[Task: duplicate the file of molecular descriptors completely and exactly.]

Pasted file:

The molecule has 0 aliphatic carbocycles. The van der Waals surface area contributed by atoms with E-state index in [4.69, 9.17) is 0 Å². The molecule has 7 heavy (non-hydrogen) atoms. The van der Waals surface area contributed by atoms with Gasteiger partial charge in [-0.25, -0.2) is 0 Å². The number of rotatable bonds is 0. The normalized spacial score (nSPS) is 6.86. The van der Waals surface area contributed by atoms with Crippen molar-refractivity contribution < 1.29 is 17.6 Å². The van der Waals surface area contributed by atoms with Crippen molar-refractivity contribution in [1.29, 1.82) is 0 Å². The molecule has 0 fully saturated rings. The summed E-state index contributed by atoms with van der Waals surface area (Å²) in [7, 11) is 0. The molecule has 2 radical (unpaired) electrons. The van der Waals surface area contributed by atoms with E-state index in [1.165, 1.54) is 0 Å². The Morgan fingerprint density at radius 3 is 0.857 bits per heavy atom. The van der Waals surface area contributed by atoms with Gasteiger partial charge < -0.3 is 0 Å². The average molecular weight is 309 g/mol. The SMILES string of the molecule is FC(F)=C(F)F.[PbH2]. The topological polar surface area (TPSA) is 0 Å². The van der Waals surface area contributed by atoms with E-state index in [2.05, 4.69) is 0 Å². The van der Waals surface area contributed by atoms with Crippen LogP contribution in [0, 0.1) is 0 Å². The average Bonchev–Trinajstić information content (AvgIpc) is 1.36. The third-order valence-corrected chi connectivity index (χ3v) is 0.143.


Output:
The molecule has 0 aliphatic carbocycles. The van der Waals surface area contributed by atoms with E-state index in [4.69, 9.17) is 0 Å². The molecule has 7 heavy (non-hydrogen) atoms. The van der Waals surface area contributed by atoms with Gasteiger partial charge in [-0.25, -0.2) is 0 Å². The number of rotatable bonds is 0. The normalized spacial score (nSPS) is 6.86. The van der Waals surface area contributed by atoms with Crippen molar-refractivity contribution < 1.29 is 17.6 Å². The van der Waals surface area contributed by atoms with Crippen molar-refractivity contribution in [1.29, 1.82) is 0 Å². The molecule has 0 fully saturated rings. The summed E-state index contributed by atoms with van der Waals surface area (Å²) in [7, 11) is 0. The molecule has 2 radical (unpaired) electrons. The van der Waals surface area contributed by atoms with E-state index in [1.165, 1.54) is 0 Å². The Morgan fingerprint density at radius 3 is 0.857 bits per heavy atom. The van der Waals surface area contributed by atoms with Gasteiger partial charge < -0.3 is 0 Å². The average molecular weight is 309 g/mol. The SMILES string of the molecule is FC(F)=C(F)F.[PbH2]. The topological polar surface area (TPSA) is 0 Å². The van der Waals surface area contributed by atoms with E-state index in [2.05, 4.69) is 0 Å². The van der Waals surface area contributed by atoms with Crippen LogP contribution in [0, 0.1) is 0 Å². The average Bonchev–Trinajstić information content (AvgIpc) is 1.36. The third-order valence-corrected chi connectivity index (χ3v) is 0.143.